Kristensen and McDonald, who first collaborated on the funny, biting short film "White Face" (which won best short film at the Slamdance Film Festival last year), faced an uphill battle in securing funding for "Inheritance." After developing the screenplay in 1999, they met with potential investors, arranged fund-raising events - and watched the bottom drop out of the economy. Eventually they were able to raise money through a number of individual investors, and assembled a cast and crew enthusiastic about the project and willing to work for very little.
"I was really happy with our crew," said Kristensen. "They were all really young and inexperienced, but that's fine - it was my first feature film, too. Because we weren't paying so well, some days we had more crew than others, but all the positions were always filled - anywhere from 30 to 40 people."
Like any ghost story, "Inheritance" had a few scares along the way: The owners of the house originally planned for the film's key scenes changed their minds at the last minute (fortunately, a beautiful house in North Capitol Hill became available); and after the first week of filmmaking, it became clear that their lead actress wasn't suitable.
Letting go of the original Abbey, and bringing on local stage actor Jen Taylor (who had never acted in a film before) was a huge artistic risk, but an essential one. "We weren't making the movie we needed to make," said McDonald, "and we owed our investors the best movie we knew how to make."
With their film completed, Kristensen and McDonald are playing the film-festival game. "There's a strategy about which festivals to get into. All the fests, especially the bigger ones, want your film to be a premiere. But if you premiere at a middle-tier festival, the big festivals don't want your film anymore." They're talking about their next project - a screenplay to sell, they say, rather than to film themselves.
And while they're hoping for a theatrical release for "Inheritance," the pair will consider any options. "Cable, video, Web, travelling around in a VW bus - whatever it takes," said Kristensen.
Comedy in the 'burbs
Nargi, a Seattle transplant and former commercials director who arrived from New York in 1990, found inspiration for his film on the streets of his Bellevue neighborhood. "G-Sale" is a comedy, inspired by the mockumentaries of Christopher Guest ("Waiting for Guffman," "Best in Show"), about the foibles of a handful of suburbanites obsessed by garage sales. The film has just been accepted into the 2003 Sarasota Film Festival.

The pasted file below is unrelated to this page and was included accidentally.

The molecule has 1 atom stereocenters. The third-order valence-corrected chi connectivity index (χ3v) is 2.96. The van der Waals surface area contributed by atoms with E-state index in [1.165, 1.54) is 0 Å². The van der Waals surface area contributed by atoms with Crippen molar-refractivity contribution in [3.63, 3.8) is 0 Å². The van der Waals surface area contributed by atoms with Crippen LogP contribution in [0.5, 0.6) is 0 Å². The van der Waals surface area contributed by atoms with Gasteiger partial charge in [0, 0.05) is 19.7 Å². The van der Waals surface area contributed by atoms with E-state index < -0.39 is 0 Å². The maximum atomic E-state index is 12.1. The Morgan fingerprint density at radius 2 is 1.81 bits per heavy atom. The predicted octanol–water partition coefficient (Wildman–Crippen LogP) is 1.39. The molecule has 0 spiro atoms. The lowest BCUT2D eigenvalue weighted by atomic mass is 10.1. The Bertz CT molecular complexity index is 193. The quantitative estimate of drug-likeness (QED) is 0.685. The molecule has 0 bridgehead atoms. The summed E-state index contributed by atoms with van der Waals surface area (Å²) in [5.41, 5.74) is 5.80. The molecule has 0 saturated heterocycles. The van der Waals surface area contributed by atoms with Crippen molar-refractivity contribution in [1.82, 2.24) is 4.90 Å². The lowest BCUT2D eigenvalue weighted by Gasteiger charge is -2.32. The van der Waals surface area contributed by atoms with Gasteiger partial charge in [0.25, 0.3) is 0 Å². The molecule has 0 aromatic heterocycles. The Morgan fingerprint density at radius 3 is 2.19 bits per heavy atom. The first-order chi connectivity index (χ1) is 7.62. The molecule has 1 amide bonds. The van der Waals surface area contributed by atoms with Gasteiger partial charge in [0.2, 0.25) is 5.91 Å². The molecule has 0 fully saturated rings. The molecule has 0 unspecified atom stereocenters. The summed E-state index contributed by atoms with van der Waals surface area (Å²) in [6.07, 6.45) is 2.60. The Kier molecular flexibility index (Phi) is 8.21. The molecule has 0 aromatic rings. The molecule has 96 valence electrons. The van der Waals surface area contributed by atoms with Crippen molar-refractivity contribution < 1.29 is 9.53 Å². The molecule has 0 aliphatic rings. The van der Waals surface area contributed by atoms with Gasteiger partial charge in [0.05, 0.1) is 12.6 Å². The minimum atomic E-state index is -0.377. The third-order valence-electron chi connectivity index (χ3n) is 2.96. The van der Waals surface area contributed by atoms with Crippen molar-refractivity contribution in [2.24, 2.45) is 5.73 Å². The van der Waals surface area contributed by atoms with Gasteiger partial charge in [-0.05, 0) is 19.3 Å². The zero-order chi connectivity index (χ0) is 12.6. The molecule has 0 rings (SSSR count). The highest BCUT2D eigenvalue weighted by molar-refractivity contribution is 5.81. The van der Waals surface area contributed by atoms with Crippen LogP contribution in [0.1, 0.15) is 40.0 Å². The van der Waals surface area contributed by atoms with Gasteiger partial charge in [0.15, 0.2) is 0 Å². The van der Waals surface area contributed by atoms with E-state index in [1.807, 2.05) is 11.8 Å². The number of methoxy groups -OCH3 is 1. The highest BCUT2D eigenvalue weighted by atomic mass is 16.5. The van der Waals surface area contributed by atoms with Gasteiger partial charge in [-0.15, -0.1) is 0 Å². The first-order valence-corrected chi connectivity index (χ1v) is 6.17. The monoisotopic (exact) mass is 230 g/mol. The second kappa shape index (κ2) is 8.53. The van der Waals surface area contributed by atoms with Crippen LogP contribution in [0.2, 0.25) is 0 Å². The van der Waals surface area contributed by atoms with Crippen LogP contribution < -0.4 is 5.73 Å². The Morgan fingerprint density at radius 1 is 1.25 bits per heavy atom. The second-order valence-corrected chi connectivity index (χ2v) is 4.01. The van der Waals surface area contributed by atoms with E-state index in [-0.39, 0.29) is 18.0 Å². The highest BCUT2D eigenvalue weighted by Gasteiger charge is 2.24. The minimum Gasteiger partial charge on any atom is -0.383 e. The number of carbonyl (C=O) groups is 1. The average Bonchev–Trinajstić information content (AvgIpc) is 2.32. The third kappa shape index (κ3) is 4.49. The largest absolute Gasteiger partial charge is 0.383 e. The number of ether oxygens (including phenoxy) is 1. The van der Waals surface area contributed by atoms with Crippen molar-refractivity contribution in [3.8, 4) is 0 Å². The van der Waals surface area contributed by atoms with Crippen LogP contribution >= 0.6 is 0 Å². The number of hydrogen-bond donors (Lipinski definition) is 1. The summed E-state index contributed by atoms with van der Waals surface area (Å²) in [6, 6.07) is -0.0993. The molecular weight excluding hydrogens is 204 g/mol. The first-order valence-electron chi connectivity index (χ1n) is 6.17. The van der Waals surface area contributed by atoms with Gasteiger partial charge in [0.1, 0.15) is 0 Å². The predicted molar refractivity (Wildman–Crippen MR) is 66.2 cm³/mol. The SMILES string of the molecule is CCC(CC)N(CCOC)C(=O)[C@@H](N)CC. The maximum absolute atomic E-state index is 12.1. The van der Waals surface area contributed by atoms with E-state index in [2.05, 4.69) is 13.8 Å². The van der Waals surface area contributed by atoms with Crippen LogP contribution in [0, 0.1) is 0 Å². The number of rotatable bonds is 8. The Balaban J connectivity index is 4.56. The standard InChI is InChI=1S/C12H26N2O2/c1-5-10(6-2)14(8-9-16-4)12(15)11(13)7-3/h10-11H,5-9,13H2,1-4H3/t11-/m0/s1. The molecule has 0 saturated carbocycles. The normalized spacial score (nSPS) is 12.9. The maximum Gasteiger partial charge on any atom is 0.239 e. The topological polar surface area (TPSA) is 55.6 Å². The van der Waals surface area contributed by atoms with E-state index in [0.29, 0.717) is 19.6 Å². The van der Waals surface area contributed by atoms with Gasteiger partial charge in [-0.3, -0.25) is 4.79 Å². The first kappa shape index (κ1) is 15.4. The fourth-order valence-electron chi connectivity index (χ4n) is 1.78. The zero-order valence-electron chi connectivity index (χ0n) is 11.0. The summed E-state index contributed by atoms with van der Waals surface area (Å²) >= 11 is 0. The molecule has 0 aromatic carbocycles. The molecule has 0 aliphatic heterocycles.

Nargi sees his film as one that could appeal to a wide audience outside of film-fest aficionados. "We never set out to make a deeply personal or a very experimental film," he said. "We wanted to make something that was entertaining." He points to the runaway success of "My Big Fat Greek Wedding" this year as encouragement.
"G-Sale," shot relatively inexpensively on digital video in Seattle and Bellevue and featuring such well-known locals as Ted D'Arms and Tracey Conway, was largely self-funded by Nargi and his wife, Jessi Badami (who produced and co-stars in the film).
Nargi notes that the one downside to filming in Seattle is the lack of "names" to help launch a film.
"You hear the stories about Tom Hanks and Rita Wilson (who came on board as producers of 'My Big Fat Greek Wedding,' now the top-grossing independent film of all time, after falling in love with the Nia Vardalos play the movie is based on). To have someone like Christopher Guest discover ('G-Sale') and help bring it out - that's the challenge, how do we have access to people like that here in Seattle?"
Help wanted
Tom, Rita and Christopher may not hang out in Seattle often, but there's other help available for local filmmakers. For example, WigglyWorld Studios, the state's largest filmmakers collective, offers an annual Start-to-Finish grant to help a chosen local filmmaker bring his/her vision to the screen.
"It's our tiny MacArthur genius grant," said Michael Seiwerath, executive director of the Northwest Film Forum and executive producer of this year's Start-to-Finish film, Seattle director Paul Willis' modern adaptation of Henrik Ibsen's classic play "Hedda Gabler."
Willis received a third of his film's $200,000 budget through the grant and was able to raise the rest of the money privately. "Hedda Gabler," shot last summer in Wenatchee, is now in post-production.
And small production companies exist to help shepherd independent films through the funding and film-fest mazes. Clear Pictures, founded in the late '90s by Seattleite Gian-Carlo Scandiuzzi and former Seattleite Scilla Andreen-Hernandez, is handling, among others, Alec Carlin's "Outpatient" and Kelly and Tyler Requa's "The Flats," both locally made films shown in last year's Seattle International Film Festival. ("Outpatient," in fact, won the Grand Jury Prize at the Festival of Festivals in Palm Springs last month.)
Longtime film-community locals Jamie Hook and Deb Girdwood, who co-founded the Northwest Film Forum back in 1995, recently formed the production company Pinwheel Pictures. Their inaugural feature, "The Naked Proof," a story about a philosophy graduate student and a very pregnant woman who may not necessarily exist, is currently in post-production. Directed by Hook and co-written by Hook and Girdwood, it will premiere in Seattle next spring. The company plans to produce at least one film per year, favoring Seattle-based locations, casts and crew.
"I hope that Pinwheel becomes a specific place for people to pioneer a certain style of filmmaking," said Hook.
Community filmmaking
Filmmaking is a communal art, and while the difficulties of making and promoting an independent feature here at home are many, the rewards and pleasures are happily shared.
Back on the smoothly run Bainbridge set, Bennett oversees a scene in the living room, with 11 crew members crammed into various corners. A camera glides along a primitive dolly (made with PVC pipes) over the elegant oriental rug; a boom mike, attached with what looks like a ponytail holder, is held high.
Three actors patiently - and passionately - perform several takes of a brief argumentative scene, stepping expertly over the pipes on the floor. Crew members murmur into their headsets. A furnace rumbles and somebody announces "holding for furnace" as filming pauses. Finally, Bennett is pleased with the final take, and the crew efficiently disperses. "A Relative Thing" is far from Hollywood, but it might someday come to a theater near you.
Moira Macdonald: 206-464-2725 or [email protected].